Yes, Dogs Go Missing
It is true, very good dog owners can lose their dogs. Currently, a good friend’s dog is missing in Aspen and another friend’s terrier was lost for three hours a couple of days ago!
And, I am embarrassed to admit, this week, I managed to lock my precious older dog, Rosie, the miniature pinscher, out of my apartment. She went roaming the building while I slept away with my other animals. I had assumed she went to her spot on the couch where she has been sleeping lately. When I woke up, I couldn’t find her! I couldn’t believe it…I searched high and low, but she was nowhere to be found. I am SO lucky that my lovely dog-owning neighbors took the “stray” into their home for the night. Rosie never left the building and probably was really only “lost” for about 15 minutes before she was “rescued” by my neighbors. Through a few signs I posted in my building and Facebook, all the dots were connected and I knew Rosie was safe.
“The use of a simple ID tag that includes the name, phone number and address of the guardian would support community return of a lost pet. Ideally, lost pets with ID tags should never enter the sheltering system, as they are returned directly by the finder who calls the guardian’s number clearly displayed on the tag. This means we could decrease intake by increasing the use of simple ID tags.”
You can order high-quality, stylish tags through Sirius Republic or Red Dingo (where Josh got his ID tag for Lucy) for under $20! Or, just head over to your local Petco or Petsmart, buy some tokens and make tags right on the spot!
Of course chipping is important, so if your pet isn’t chipped, contact your local shelter or humane society and see if they offer low-cost chipping. Sometimes groups offer special micro-chipping events! And, PLEASE don’t forget to register the chip if they vet implanting doesn’t. Even double check after the fact. Equally important is to remember to immediately update your registered information if you move.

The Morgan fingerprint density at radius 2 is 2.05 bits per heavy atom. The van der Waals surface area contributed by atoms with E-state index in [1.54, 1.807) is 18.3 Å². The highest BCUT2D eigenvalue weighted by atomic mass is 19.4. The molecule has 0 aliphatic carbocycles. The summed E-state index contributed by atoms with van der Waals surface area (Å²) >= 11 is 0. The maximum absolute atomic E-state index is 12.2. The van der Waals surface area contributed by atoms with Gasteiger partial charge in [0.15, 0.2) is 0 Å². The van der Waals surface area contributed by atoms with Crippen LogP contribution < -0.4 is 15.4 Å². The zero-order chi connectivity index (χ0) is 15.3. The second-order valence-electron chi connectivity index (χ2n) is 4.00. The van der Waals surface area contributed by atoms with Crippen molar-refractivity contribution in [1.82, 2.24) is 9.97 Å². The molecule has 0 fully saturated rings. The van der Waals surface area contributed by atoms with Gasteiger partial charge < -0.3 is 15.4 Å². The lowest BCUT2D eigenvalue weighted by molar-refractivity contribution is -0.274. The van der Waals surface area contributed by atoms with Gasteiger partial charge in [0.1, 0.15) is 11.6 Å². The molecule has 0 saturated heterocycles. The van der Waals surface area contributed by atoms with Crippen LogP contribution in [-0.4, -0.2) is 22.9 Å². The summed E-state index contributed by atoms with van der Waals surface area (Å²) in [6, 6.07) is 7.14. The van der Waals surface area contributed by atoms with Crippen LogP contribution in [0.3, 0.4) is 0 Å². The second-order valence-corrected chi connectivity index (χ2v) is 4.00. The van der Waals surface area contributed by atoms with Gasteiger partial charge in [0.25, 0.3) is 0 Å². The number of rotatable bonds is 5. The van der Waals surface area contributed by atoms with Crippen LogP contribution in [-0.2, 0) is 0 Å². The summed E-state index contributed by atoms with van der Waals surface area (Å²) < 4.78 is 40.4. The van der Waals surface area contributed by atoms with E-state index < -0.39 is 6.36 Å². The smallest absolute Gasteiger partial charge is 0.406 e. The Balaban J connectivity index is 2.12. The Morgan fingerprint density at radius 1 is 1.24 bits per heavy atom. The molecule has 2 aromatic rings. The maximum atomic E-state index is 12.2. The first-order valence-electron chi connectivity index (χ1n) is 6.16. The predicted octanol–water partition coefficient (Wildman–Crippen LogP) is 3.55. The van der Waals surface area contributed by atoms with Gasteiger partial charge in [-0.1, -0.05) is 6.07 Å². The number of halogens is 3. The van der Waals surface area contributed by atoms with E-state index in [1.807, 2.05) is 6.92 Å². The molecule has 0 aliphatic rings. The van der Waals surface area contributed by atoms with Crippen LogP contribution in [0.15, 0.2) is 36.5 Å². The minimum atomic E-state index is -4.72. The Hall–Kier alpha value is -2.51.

And, in the case your dog does go missing, here are some reminders:
- Fliers and Posters – the old fashioned way works! Make sure you have a clear photo of the dog. Post them at intersections, community boards, the location of where the pet was last scene, animal hospitals and shelters.
- Visit the shelters in person – shelter employees and volunteers are busy. Make sure you go and look at every cage.
- Make phone calls – don’t just rely on the internet and emails. Call every vet office if you cannot visit in person.
- Notify your microchip company in case the dog ends up at a vet or animal shelter.
- Social Media – use Facebook and Twitter to spread the word. Get a viral campaign going to help recover your dog.
- And lastly, it’s sad but true, you should inquire with your local government on what agency is responsible for picking up animals hit by cars. For instance, a few years ago a local dog went missing. The owners did an amazing job of plastering fliers and contacting EVERYONE about their lost dog. They eventually were told to contact the NYC Department of Sanitation because they are responsible for picking up dogs that were hit by cars. Sadly, they found out their dog was hit by a car not too soon after she ran off. It was devastating news but at least they had closure.
The moral of my story is never take anything for granted. Leashes break, people trip, collars fail. Always have proper IDs and microchips. After this week, I am holding all my four-legged charges tight, making sure they always have tags, and laughing at this: